Nuclear Powered Battery – A Diamond in the Rough

A man-made diamond that able to generate a small electrical current

Scientists at CCFE are collaborating with academics at the University of Bristol on a cutting-edge technology with the aim of creating diamond batteries, which could provide decades or thousands of years’ worth of energy without a recharge. The batteries would be powered by small amounts of graphite, extracted from nuclear reactors, offering the fusion industry the opportunity to recycle both carbon-14 and tritium.

H3AT(Hydrogen-3 Advanced Technology) facility is a world-first tritium research centre. It studies how to process, store and recycle tritium, one of the fuels that will supply fusion power stations, with technical support supplied by UKAEA experts. It will draw on UKAEA’s expertise from operating JET – the only fusion experiment currently equipped to use tritium fuel.

A team of physicists and chemists from the University of Bristol have grown a man-made diamond that, when placed in a radioactive field, is able to generate a small electrical current. Unlike the majority of electricity-generation technologies, which use energy to move a magnet through a coil of wire to generate a current, the man-made diamond is able to produce a charge simply by being placed in close proximity to a radioactive source. Tritium scientists at Culham’s Hydrogen-3 Advanced Technology facility (H3AT) are at the early stages of establishing a pilot project which could see them eventually become partners in establishing a production line for the diamond batteries. Despite their low-power, relative to current battery technologies, the life-time of these diamond batteries could revolutionise the powering of devices over long timescales. The actual amount of carbon-14 in each battery has yet to be decided but one battery, containing 1g of carbon-14, would deliver 15 Joules per day.  This is less than an AA battery.  Standard alkaline AA batteries are designed for short timeframe discharge: one battery weighing about 20g has an energy storage rating of 700J/g. If operated continuously, this would run out in 24 hours. Using carbon-14 the battery would take 5,730 years to reach 50 per cent power, which is about as long as human civilization has existed.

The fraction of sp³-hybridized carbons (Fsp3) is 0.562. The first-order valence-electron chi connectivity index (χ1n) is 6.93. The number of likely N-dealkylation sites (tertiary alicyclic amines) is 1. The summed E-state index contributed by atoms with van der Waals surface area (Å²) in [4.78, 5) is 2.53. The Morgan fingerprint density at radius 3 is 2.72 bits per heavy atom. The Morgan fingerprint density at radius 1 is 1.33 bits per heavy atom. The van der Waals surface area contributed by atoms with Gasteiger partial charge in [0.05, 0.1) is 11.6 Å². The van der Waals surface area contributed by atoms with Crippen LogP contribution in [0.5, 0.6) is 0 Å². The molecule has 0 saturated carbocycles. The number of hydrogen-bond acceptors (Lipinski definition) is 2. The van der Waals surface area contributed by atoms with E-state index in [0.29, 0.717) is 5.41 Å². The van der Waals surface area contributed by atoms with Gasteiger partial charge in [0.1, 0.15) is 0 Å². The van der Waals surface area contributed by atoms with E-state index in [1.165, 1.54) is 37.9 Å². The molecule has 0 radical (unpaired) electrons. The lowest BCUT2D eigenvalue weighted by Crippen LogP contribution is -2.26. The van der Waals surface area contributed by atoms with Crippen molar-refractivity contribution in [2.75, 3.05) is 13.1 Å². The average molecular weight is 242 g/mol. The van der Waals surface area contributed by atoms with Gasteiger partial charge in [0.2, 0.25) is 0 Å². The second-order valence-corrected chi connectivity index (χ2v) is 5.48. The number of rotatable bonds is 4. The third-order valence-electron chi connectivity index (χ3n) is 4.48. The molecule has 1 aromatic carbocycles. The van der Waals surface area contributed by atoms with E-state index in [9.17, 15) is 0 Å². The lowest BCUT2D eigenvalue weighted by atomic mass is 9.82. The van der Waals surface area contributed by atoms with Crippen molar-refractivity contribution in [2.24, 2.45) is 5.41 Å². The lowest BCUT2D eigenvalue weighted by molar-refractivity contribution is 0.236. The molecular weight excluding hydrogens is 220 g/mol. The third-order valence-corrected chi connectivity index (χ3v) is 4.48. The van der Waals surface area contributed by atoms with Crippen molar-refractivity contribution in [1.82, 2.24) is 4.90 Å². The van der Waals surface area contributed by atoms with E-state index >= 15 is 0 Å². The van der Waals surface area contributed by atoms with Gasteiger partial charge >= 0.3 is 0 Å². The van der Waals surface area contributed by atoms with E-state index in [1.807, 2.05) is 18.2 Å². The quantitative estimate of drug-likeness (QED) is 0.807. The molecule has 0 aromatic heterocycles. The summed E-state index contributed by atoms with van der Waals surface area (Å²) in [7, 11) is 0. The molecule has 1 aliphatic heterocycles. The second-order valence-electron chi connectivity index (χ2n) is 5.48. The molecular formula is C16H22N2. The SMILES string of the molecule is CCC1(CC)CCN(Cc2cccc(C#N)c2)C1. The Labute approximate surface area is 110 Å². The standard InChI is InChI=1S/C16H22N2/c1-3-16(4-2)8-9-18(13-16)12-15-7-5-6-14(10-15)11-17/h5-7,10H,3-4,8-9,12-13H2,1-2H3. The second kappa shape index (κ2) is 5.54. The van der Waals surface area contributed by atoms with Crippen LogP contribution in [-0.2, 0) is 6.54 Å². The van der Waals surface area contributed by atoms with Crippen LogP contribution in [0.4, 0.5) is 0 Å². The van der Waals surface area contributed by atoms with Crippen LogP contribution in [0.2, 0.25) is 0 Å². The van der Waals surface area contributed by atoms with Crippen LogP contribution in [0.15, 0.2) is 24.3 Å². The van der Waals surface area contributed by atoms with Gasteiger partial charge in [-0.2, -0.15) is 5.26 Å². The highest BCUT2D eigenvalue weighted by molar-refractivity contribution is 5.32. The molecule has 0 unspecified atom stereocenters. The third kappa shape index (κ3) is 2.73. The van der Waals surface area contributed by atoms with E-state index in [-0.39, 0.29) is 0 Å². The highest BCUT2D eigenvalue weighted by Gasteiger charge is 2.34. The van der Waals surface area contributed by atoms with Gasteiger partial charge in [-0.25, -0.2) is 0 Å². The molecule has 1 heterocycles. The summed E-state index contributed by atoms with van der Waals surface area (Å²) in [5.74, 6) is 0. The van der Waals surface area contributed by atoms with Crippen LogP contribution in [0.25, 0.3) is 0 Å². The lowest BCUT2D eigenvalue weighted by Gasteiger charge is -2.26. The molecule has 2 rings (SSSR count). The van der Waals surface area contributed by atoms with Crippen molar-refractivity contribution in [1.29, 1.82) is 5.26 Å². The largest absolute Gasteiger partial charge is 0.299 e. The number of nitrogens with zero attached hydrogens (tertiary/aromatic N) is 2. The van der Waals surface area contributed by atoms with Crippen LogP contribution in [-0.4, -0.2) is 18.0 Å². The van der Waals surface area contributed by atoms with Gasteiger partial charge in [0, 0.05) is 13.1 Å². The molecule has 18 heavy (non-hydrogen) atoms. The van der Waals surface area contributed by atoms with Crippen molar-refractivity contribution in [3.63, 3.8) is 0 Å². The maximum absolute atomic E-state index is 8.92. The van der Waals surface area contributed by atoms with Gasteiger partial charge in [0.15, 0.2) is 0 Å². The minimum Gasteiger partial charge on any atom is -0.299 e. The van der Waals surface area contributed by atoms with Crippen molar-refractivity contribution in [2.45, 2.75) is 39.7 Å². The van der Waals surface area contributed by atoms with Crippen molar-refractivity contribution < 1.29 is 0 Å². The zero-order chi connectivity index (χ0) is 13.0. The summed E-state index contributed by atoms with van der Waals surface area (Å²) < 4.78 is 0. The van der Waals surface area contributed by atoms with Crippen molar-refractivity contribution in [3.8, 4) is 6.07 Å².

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Bristol is currently working with Culham to form a spin-out company and set up a pilot run of making these devices. They would look at producing 10,000 or 20,000 devices a year, but ultimately want to be producing millions of devices annually and are willing to address through further R&D projects or new businesses, computer chips, smoke alarms, pacemakers, or small satellites could all be operated by such a device.

There are no moving parts involved, no emissions generated and no maintenance required, just direct electricity generation. By encapsulating radioactive material inside diamonds, it turns a long-term problem of nuclear waste into a nuclear-powered battery and a long-term supply of clean energy. The battery would be powered by small amounts of graphite from former nuclear reactors – presenting the opportunity to recycle both carbon-14 and tritium into micro-power diamond devices. It is predicted that each battery would be very small, early estimates suggest 50kg of carbon-14 would be sufficient for millions of units.
The short lifespan of conventional batteries means they either cannot be used or have significant drawbacks in situations where it is not feasible to charge or replace them. For example, pacemakers, satellites, high-altitude drones or even spacecraft are low-power electrical devices where long life of the energy source is needed.

From 50kg of carbon-14 to generate millions of batterie

Early estimates from researchers suggest only 50kg of carbon-14 would be sufficient to generate millions of batteries. Early planning has started to generate a production line, producing this technology but at this stage the economic value of the project has not yet been realized.